Wanted: The Underestimated “L” Cut

After getting a lot of hits on my post titles “I will judge you be your sequence,” I decided to dip into more of my editing ideology. I’ve thought about what topic it should be for a while and came up with the “L” cut.

LCUTThe “L” cut is an edit I use to distinguish the level of an editor I am taking over for or mentoring (I work with a group of students from BYU from time to time as a mentor or internship provider). It is also one of the easiest ways to make your scene look better. More often than not I take a look at a student’s cut and see a timeline of the stacked Legos. Video, Audio, Audio. Video, Audio, Audio. All like three blocks have been stacked on top of each other over and over. And we all know how that works in a Lego world. No bricks are attached to each other and your creation not only looks lame, but it has no structure.

A few years ago I had the great opportunity to be taught by Steve Rivkin (recently nominated for his editing on Avatar, congrats Steve) and Craig Wood while at the Disney College program at Walt Disney Pictures. I spent three months there. While I did spend some time on different aspects of post production on Enchanted, Underdog and Santa Clause 3, I spent close to three months solely work with the editorial crew of Pirates of the Caribbean: At World’s End as an editorial intern.

One day I sat in with Steve as he was (I would call this a spoiler alert, but in most cases if you haven’t seen the movie by now it’s because you don’t care enough to) editing the scene where Elizabeth escapes Davy Jone’s ship, The Flying Dutchmen, and Commodore Norrington is killed by the senile Bootstrap Bill.

In past interning experiences, I just sat in the room same room as the editor, on the comfortable couch, trying not to fall asleep as the editor worked his magic. At times it was hard to take note of what the editor was doing other than replaying the same thing over and over. However, Steve provided me with a great learning experience. He showed me this particular scene two different ways.

The sequence is shown (off of my memory anyway) in the following order:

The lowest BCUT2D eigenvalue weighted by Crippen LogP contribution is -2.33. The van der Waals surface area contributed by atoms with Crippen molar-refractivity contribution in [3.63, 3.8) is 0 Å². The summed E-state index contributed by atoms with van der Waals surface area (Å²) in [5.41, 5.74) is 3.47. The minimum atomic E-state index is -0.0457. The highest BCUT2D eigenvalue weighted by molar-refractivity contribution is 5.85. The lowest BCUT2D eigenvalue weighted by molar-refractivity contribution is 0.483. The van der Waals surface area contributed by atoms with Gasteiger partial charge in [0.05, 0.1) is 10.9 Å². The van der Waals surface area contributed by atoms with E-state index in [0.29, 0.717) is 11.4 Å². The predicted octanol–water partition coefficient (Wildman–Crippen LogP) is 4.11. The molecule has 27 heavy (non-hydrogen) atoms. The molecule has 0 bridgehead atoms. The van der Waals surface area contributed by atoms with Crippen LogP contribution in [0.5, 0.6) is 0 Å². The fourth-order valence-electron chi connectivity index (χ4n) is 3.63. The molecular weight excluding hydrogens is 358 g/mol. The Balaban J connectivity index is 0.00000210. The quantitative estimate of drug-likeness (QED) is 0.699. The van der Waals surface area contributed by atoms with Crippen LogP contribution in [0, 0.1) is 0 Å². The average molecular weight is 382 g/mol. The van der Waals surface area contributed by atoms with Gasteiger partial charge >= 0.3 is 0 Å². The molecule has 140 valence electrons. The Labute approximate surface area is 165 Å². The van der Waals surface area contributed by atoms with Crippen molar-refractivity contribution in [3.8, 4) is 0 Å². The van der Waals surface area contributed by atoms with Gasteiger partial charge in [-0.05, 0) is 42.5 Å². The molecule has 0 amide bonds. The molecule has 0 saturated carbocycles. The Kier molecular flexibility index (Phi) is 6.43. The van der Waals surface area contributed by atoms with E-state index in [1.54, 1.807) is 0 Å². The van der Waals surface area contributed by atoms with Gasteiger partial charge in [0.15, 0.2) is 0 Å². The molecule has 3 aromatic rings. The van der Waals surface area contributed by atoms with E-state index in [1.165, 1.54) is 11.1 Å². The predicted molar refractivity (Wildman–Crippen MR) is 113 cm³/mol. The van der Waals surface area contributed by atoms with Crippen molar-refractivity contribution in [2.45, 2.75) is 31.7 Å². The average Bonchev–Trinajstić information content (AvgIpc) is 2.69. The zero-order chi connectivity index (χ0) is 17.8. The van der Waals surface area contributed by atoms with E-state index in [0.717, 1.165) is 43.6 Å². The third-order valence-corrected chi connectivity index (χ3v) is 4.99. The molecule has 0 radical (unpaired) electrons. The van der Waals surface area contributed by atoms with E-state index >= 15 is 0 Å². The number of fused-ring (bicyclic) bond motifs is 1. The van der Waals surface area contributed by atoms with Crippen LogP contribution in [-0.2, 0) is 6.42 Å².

1. Elizabeth says goodbye,
  2. Norrington says hurry,
  3. Bootstrap Bill startles them,
  4. Elizabeth makes her getaway,
  5. Boostrap  kills Norrington.

Steve showed me his first edit. This way, between points 2 and 3, he had used an obvious “L” cut. You could tell because you heard Bootstrap Bill yell to startle Norrington and Elizabeth before you saw Bootstrap. The second way he showed the me the sequence was without an “L” cut. We saw Bootstrap see that Norrington was talking to Elizabeth and then he yells at them.

“Which was was better?” Steve asked, as if I was really any sort of authority to make a decision.

“The first cut.” I answered. I was confident, but nervous because I felt like Steve was giving me some sort of initial test to see how interested I was in what he was doing.


Coming off of reading “In the Blink of an Eye” a year or two earlier, I gave the simplest answer “There is more emotion in that edit.”

“Right.” Steve confirmed.

It was a better cut. The lesson here is not that “L” cuts always make a scene more emotional or they aren’t always the answer, but it’s a simple edit we can use to beautify our edits, hide hard edits without defaulting to a transition or “band-aid dissolve.”

However far along your film might be in the edit bay, look to the “L” cut when in doubt. It’s saved us all from a bad edit and added a comedic, horrifying or dramatic feeling when we’ve looked to it for an answer.

Do you have a good example of an “L” cut you’ve used in a cut? Want to share a link? Leave a comment to show some great examples to us.

*** Note: There is an L Cut and a J Cut. An L Cut is where the video comes in on the next clip before the audio does and the J clip is vice versa. Thanks to Art G. for reminding to clarify. The illustration up top shows both examples. I more often hear L Cut from people and forgot to mention the difference.

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